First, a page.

Kevin Jerome Everson "Century"
The three car-crushing films by Kevin Jerome Everson, currently featured in a gallery exhibition at Andrew Kreps in Chelsea, might be mistaken for a tribute to John Chamberlain, the artist known for his sculptures crafted from salvaged car parts. The relationship to sculpture is apropos for Everson, who has trained and continues to work in the form, but his films relate these scenes of cars being systematically broken down to so much more.
Seamlessly merging personal experience with researched subjects, primarily focused on the African-American working class, Everson’s films are indelible representations that offer a perspective on America too rarely seen in the canon of experimental cinema, let alone in an art gallery setting. But as Michael Sicinski observes in an in-depth Cinema Scope piece about Everson’s 8-hour Park Lane (2015), an epic document capturing a full workday in a factory producing bowling-alley parts, these films are not to be considered as documentaries, nor as unmediated perspectives on quotidian scenes, as critics and curators have occasionally done. All of Everson’s films, no matter how minimal, have an element of construction that blends creative fictional elements with photographic realism.
Everson’s work relates as much to a visual arts practice, using material for expressive ends, as it does to filmmaking. The direct connection of his moving-image work to the traditional “fine arts,” painting and especially sculpture, is owing to his visual arts training (at the University of Akron, and Ohio University), a background that makes him as attentive to material, process, and procedure as to uniquely filmic considerations such as camera placement, sound, and editing.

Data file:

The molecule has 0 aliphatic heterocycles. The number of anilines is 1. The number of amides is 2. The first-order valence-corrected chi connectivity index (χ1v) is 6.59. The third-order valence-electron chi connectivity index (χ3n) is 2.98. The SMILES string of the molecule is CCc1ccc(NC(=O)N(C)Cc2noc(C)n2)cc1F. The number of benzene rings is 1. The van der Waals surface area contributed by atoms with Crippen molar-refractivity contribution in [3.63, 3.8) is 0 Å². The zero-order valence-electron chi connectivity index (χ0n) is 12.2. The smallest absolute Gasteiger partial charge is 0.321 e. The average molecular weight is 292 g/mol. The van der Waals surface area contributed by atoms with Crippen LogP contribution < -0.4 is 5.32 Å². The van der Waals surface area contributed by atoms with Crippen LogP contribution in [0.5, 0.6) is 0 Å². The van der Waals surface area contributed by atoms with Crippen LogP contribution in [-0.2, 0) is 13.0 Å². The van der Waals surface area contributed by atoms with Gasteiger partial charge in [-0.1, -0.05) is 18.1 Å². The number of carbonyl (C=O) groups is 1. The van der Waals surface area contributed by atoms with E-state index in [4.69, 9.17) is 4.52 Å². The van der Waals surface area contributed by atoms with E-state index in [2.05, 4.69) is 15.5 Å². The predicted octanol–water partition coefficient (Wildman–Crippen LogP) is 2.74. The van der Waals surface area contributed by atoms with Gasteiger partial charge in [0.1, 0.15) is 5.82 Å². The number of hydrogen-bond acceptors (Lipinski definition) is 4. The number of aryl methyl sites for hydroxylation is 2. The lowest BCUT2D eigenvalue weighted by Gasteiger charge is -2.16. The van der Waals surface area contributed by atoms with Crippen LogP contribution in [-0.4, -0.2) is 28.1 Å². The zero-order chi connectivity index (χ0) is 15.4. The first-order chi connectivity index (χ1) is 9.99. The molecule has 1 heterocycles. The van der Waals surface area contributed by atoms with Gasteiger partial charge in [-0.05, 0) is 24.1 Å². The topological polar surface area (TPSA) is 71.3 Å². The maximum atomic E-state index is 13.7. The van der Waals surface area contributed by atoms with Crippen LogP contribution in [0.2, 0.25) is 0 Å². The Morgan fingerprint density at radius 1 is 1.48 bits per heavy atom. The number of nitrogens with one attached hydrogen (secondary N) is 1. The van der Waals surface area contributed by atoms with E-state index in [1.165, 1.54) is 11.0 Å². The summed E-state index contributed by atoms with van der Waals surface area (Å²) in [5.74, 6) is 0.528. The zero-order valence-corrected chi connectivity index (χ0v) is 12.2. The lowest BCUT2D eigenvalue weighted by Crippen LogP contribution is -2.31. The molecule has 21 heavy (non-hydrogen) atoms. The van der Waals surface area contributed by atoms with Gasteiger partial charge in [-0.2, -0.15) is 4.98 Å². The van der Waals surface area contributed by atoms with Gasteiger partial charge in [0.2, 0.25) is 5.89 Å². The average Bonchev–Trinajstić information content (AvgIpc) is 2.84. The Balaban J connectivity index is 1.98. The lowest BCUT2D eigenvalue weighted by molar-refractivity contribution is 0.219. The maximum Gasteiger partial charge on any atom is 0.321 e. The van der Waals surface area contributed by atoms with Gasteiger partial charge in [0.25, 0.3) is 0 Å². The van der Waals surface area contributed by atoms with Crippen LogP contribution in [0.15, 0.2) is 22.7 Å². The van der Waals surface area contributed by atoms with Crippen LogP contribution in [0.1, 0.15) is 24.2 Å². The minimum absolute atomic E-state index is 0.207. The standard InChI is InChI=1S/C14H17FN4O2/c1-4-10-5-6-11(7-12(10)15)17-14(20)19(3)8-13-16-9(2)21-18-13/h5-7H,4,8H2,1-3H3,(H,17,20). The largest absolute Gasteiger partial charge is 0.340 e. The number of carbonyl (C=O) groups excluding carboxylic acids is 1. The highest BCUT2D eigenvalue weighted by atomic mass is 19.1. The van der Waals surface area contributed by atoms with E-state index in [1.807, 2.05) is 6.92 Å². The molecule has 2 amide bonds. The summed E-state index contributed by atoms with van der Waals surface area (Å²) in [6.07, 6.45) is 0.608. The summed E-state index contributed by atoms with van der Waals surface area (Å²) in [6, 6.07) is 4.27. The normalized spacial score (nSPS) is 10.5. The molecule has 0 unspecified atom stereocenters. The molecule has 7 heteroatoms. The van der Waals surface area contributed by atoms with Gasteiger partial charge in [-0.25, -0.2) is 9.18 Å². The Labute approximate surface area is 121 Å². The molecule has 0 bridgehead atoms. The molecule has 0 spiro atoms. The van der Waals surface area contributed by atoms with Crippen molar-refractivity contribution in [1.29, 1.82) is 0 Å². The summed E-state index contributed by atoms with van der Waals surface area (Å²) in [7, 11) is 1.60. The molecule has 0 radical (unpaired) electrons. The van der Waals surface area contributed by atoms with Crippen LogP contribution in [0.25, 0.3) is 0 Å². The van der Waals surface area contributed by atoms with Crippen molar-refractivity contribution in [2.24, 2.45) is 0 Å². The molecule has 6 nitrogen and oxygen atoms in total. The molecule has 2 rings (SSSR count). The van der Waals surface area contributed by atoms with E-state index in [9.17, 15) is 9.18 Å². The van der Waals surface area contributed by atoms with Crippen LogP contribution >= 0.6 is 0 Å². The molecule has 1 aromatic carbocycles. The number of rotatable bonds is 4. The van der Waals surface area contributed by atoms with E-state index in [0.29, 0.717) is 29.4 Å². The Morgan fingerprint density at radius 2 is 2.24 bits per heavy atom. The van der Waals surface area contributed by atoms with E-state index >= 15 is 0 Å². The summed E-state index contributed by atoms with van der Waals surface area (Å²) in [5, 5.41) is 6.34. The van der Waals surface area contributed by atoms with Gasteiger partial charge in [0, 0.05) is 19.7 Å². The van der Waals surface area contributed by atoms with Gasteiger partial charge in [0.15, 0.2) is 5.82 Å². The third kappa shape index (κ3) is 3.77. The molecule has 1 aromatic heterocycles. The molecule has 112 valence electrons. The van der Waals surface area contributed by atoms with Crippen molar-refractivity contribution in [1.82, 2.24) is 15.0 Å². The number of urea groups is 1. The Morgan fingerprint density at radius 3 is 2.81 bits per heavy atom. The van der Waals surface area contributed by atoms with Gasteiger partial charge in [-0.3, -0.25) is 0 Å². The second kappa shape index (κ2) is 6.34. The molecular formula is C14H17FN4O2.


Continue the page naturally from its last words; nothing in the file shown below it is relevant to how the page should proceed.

At Kreps, each of the films, Chevelle (2011), Century (2012), and Regal (2015), refers to a car model that had parts manufactured in Everson’s hometown of Mansfield, Ohio, where Everson himself worked on a factory line (washing machines). The visceral scenes of car deconstruction—a different process of destruction than the violent car wrecks depicted in highway safety movies, many of which were also produced in Mansfield—encourages all kinds of associations, some inevitably topical, related to Rust Belt America, labor politics, and outmoded industry, but also conjures the precarious cycle on which many a working and creative life is predicated.
In a separate gallery, a pair of 16mm films, Rough and Unequal (2017), are installed across from each other, projected from video at a large, immersive scale. Here Everson captures the waxing and waning of the moon, as seen from the observatory at the University of Virginia, where he currently teaches. The image of the moon takes up the entire frame, resulting in an abstract, familiarly lunar surface that gradually shifts in tone. The juxtaposition between the celestial and the utterly earthbound roaring of machines in the neighboring galleries brings a striking perspective, calling attention to the limited lifespan of all human endeavors.